United Kingdom

Liz Truss rules out comeback as she admits pushing ‘bridge too far’ on tax


Liz Truss has ruled out any chance of reaching No 10 again amid speculation about a potential comeback, as she admitted her botched plan to ditch the top rate of tax for the richest earners was “bridge too far”.

The former prime minister largely blamed Whitehall officials for the economic turmoil sparked by her disastrous mini-Budget – saying no-one told her about the risk to pension funds in her first interview since leaving Downing Street.

Ms Truss also took a swipe at Joe Biden for criticising her agenda, and revealed that her premiership was doomed from the moment she fired her chancellor Kwasi Kwarteng during her interview with The Spectator.

Asked if she wanted to be prime minister again, Ms Truss said: “No”, before adding that she “will be supporting” Rishi Sunak from the backbenches.

“I definitely want to be part of promoting a pro-growth agenda,” she said. “I definitely want to carry on as an MP. I think we need to start building more of a strong intellectual base. But I’m not desperate to get back into No 10, no.”

In the first hint of contrition, Ms Truss expressed remorse about trying to abolish the 45p top rate of tax for wealthy – a move she abandoned after an outcry from her own MPs – saying she may have been a “trying to fatten the pig on market day”.

Asked if she regretted trying to scrap the top tax rate, she said: “We could all think different things with hindsight, and perhaps it was a bridge too far – but I’m not convinced that it was a magic bullet, that everything would have been fine if we hadn’t done that.”

But the former Tory leader was largely unrepentant about her spree of unfunded tax cuts, blaming the Office for Budget Responsibility (OBR) for failing to provide optimistic-enough forecasts.

Ms Truss also suggested Bank of England and Treasury officials were to blame for failing to flag issues – claiming that she was never told about the liability-driven investing (LDI) risk to pensions.

The ex-PM admitted she “didn’t know the existence of LDIs – which turned out to be the main problem”. She said Mr Kwarteng “wasn’t informed of this either” – claiming that they may have even delayed their radical mini-Budget had they understood the problem.

The Bank of England took emergency action to buy bonds in the wake of the mini-Budget fiasco which left some pension funds close to collapse, with some funds reliant on LDI and therefore vulnerable to market panic. “What we didn’t understand is the fragility caused by these liability-driven investments,” said Ms Truss.

Ms Truss claimed it was “unfair” of Labour and others to blame the mini-Budget for the spike in interest rates which has hit both mortgage payers and potential first-time house buyers.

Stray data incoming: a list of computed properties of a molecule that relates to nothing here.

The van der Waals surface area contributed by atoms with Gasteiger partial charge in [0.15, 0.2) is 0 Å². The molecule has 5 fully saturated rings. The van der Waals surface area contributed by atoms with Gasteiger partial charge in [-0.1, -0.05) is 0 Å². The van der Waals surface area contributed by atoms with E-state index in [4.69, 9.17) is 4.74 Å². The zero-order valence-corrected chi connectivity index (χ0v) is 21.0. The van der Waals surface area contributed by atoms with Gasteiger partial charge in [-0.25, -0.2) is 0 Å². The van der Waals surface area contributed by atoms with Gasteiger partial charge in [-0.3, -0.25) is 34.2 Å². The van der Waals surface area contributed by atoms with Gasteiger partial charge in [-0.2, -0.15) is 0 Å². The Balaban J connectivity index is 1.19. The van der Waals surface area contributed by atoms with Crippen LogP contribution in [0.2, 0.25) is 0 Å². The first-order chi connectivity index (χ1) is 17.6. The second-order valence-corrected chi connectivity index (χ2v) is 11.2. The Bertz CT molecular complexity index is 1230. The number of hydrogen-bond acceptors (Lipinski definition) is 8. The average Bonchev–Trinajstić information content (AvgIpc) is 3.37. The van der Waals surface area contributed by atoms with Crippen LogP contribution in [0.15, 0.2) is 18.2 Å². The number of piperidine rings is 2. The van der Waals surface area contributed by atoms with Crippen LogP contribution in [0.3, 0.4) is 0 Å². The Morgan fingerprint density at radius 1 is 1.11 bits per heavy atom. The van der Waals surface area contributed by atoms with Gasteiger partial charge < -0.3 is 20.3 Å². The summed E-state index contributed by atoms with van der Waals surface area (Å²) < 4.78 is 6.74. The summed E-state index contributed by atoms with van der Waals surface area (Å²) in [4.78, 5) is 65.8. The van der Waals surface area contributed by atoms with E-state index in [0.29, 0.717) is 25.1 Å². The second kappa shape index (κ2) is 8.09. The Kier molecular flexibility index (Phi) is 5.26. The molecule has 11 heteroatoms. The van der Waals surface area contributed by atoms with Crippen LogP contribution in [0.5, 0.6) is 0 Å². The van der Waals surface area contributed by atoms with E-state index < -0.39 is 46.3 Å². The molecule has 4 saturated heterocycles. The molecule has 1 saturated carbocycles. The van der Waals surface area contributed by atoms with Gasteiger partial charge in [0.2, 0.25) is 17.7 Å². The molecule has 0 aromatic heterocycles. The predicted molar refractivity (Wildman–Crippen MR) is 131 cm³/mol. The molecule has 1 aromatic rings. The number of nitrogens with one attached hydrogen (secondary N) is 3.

Despite the Bank of England linking the rise in gilt yields to the rise in interest rates after the mini-Budget, Ms Truss said: “I don’t think it’s fair to blame interest rises on what we did. I think that’s unfair.”

Liz Truss with chancellor Kwasi Kwarteng (left)

(Getty)

Defending her decision to sack the Treasury’s permanent secretary Tom Scholar on day one, Ms Truss again lashed out at Whitehall resistance to her plans. “Every democracy has institutions or people who have a particular point of view that doesn’t agree with the elected government.”

The former PM said she decided to fire Mr Kwarteng on 14 October after getting “serious warnings from senior officials that there could be a potential market meltdown the following week if I didn’t take action”.

Asked if she lost all authority when she replaced him with Jeremy Hunt, Ms Truss conceded: “Well yes, and I think that was probably the case. Obviously, looking back, from where we’re sitting now, I can see that.

“At the time, I was just thinking: ‘how do I make sure there’s not a market meltdown?’ So I wasn’t really focused on my long-term future,” added Ms Truss, who resigned only a week after her chancellor’s exit.

Liz Truss addresses Kwasi Kwarteng sacking in first interview after No 10 exit

On her friendship with Mr Kwarteng, she added: “I count Kwasi as a friend and what happened: it was a difficult decision. Was it the right decision [to sack him]? It’s very hard to tell.”

Asked if she was surprised the US president criticised her ‘trickle down” economic theories, Ms Truss said: “I was yes”, but added that she did not have time to Mr Biden “or get concerned about his comments” before the war in Ukraine.

Ms Truss still has “half a hope” she can lead the Tories in opposition after the next election, allies claimed at the weekend. Loyal backers have formed the Conservative Growth Group (CGG), and have revived WhatsApp a group from her leadership campaign.

Sunak-supporting Tory MPs have dismissed the idea of a comeback as a “fantasy” and mocked the defence of her premiership as “delusional” and “sour grapes”. One senior party figure told The Independent she should have “kept her head down and stayed loyal”.

Earlier, No 10 said Mr Sunak would “always listen” to former PMs when questioned about Ms Truss’s return to the fray following her 4,000-word article for the Sunday Telegraph.

But Downing Street also appeared to rebuff Ms Truss’s criticism of the OBR and the suggestion that the UK’s “fiscal policy is in a straitjacket”. The PM’s official spokesman said No 10 values “the scrutiny of independent bodies like the OBR”.

Labour leader Sir Keir Starmer said his “heart sank” as Ms Truss returned to offer her thoughts on the economy. “The former prime minister’s contest of who was the biggest failure is just about the last thing that this country needs right now.”


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